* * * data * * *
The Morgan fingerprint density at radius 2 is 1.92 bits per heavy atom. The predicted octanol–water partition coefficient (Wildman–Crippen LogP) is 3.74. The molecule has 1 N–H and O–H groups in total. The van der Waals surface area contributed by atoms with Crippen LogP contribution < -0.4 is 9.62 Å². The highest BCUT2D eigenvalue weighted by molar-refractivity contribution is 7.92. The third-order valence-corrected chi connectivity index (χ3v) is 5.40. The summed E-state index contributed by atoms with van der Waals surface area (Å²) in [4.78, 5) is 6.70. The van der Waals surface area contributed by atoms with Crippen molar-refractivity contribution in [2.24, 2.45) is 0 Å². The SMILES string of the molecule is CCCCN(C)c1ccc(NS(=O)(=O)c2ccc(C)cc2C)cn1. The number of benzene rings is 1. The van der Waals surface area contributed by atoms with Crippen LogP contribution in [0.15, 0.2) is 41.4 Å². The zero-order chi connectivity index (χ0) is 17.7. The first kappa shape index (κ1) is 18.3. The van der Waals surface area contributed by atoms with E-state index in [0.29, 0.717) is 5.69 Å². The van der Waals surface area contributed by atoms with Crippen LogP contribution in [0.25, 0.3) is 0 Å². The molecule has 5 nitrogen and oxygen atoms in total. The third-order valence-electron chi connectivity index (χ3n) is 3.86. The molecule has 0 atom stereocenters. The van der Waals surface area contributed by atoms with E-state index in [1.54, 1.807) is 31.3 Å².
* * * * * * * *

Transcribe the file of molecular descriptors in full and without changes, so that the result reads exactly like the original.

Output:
The Morgan fingerprint density at radius 2 is 1.92 bits per heavy atom. The predicted octanol–water partition coefficient (Wildman–Crippen LogP) is 3.74. The molecule has 1 N–H and O–H groups in total. The van der Waals surface area contributed by atoms with Crippen LogP contribution < -0.4 is 9.62 Å². The highest BCUT2D eigenvalue weighted by molar-refractivity contribution is 7.92. The third-order valence-corrected chi connectivity index (χ3v) is 5.40. The summed E-state index contributed by atoms with van der Waals surface area (Å²) in [4.78, 5) is 6.70. The van der Waals surface area contributed by atoms with Crippen molar-refractivity contribution in [2.24, 2.45) is 0 Å². The SMILES string of the molecule is CCCCN(C)c1ccc(NS(=O)(=O)c2ccc(C)cc2C)cn1. The number of benzene rings is 1. The van der Waals surface area contributed by atoms with Crippen LogP contribution in [0.15, 0.2) is 41.4 Å². The zero-order chi connectivity index (χ0) is 17.7. The first kappa shape index (κ1) is 18.3. The van der Waals surface area contributed by atoms with E-state index in [0.29, 0.717) is 5.69 Å². The van der Waals surface area contributed by atoms with Crippen LogP contribution in [0.25, 0.3) is 0 Å². The molecule has 5 nitrogen and oxygen atoms in total. The third-order valence-electron chi connectivity index (χ3n) is 3.86. The molecule has 0 atom stereocenters. The van der Waals surface area contributed by atoms with E-state index in [1.54, 1.807) is 31.3 Å².